The same thing happens in welfare economics. In Pigou's seminal The Economics of Welfare, he describes many situations in which markets fail to achieve the optimal outcome. One example is congestion on roads. Marginal cost pricing would yield the optimal amount of congestion on the roads, yet marginal cost pricing is not used, QED. Not long after, in 1924, Frank Knight showed that Pigou was missing a critical piece to his argument: the cause of the supposed inefficiency. Here is Knight, page 12 of the pdf:
Professor Pigou's logic in regard to the roads is, as logic, quite unexceptionable. Its weakness is one frequently met with in economic theorizing, namely that the assumptions diverge in essential respects from the facts of real economic situations. The most essential feature of competitive conditions is reversed, the feature namely, of the private ownership of the factors practically significant for production. If the roads are assumed to be subject to private appropriation and exploitation, precisely the ideal situation which would be established by the imaginary [Pigovian] tax will be brought about through the operation of ordinary economic motives.Knight goes on to explain in detail how the roads would achieve the optimal pricing system under private ownership and competition. Pigou didn't describe inefficiency. He observed the consequences of a missing piece of a well-functioning economic system, namely private ownership.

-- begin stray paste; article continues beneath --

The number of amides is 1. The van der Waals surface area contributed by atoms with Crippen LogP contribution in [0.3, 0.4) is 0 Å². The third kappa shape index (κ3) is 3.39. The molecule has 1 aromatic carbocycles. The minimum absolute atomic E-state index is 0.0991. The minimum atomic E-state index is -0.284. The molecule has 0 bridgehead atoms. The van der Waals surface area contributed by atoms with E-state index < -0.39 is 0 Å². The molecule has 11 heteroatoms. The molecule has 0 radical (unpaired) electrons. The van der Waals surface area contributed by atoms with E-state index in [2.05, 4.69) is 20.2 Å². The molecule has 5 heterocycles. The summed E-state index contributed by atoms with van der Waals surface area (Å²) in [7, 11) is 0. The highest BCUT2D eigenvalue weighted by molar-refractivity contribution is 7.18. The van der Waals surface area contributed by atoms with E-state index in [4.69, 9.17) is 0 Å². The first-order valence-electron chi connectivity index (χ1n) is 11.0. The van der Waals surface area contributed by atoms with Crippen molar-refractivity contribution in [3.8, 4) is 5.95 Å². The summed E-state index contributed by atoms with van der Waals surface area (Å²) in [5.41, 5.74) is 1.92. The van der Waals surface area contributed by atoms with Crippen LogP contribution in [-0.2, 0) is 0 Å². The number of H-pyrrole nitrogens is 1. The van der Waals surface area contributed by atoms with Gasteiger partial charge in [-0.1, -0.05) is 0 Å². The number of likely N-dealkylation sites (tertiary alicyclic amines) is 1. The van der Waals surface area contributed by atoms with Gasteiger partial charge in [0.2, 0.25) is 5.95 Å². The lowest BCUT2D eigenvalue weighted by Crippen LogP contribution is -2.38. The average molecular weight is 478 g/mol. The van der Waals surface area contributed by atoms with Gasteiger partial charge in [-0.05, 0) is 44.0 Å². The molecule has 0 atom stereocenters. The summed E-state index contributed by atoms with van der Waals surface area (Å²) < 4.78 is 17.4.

By and large Knight's argument was ignored. Then, 40 years later after The Economics of Welfare, Ronald Coase gave a more general version of the same argument, that Pigou failed to see that so-called externalities are caused by the deliberate decision to create and tolerate them because the alternative is too costly, specifically because of transaction costs. Internalizing the externalities, whatever that means, would not be Pareto improving due to the additional constraints Pigou was unaware of.
Knight and Coase were geniuses, but every economist should have wondered the same. By definition inefficiency means that there is some feasible way to make everyone better off. The question is why they don't take that feasible, improving alternative. Pigou's explanation, and the explanation the economics profession has accepted, is that of inefficiency or market failure, which is no explanation at all. They shrug their shoulders, announce that someone or something "failed" (who failed? Why did they fail?), and talk about the optimal Pigovian tax. In the Pigovian system externalities and inefficiency are acausal. They happen, we accept that, and move on.
Asking why of the Pigovian system is fatal to it. There can only be two answers to the question of why inefficiency exists:
1. The Pareto improvement is not feasible.
2. The Pareto improvement is not a Pareto improvement.
Both these answers resolve the confusion of why people aren't taking the opportunity to make themselves better off. They also resolve the inefficiency itself.
Treating economic phenomena as acausal yields the opposite conclusions of treating the same phenomena as causal. Personally, I think the latter method is the way to go.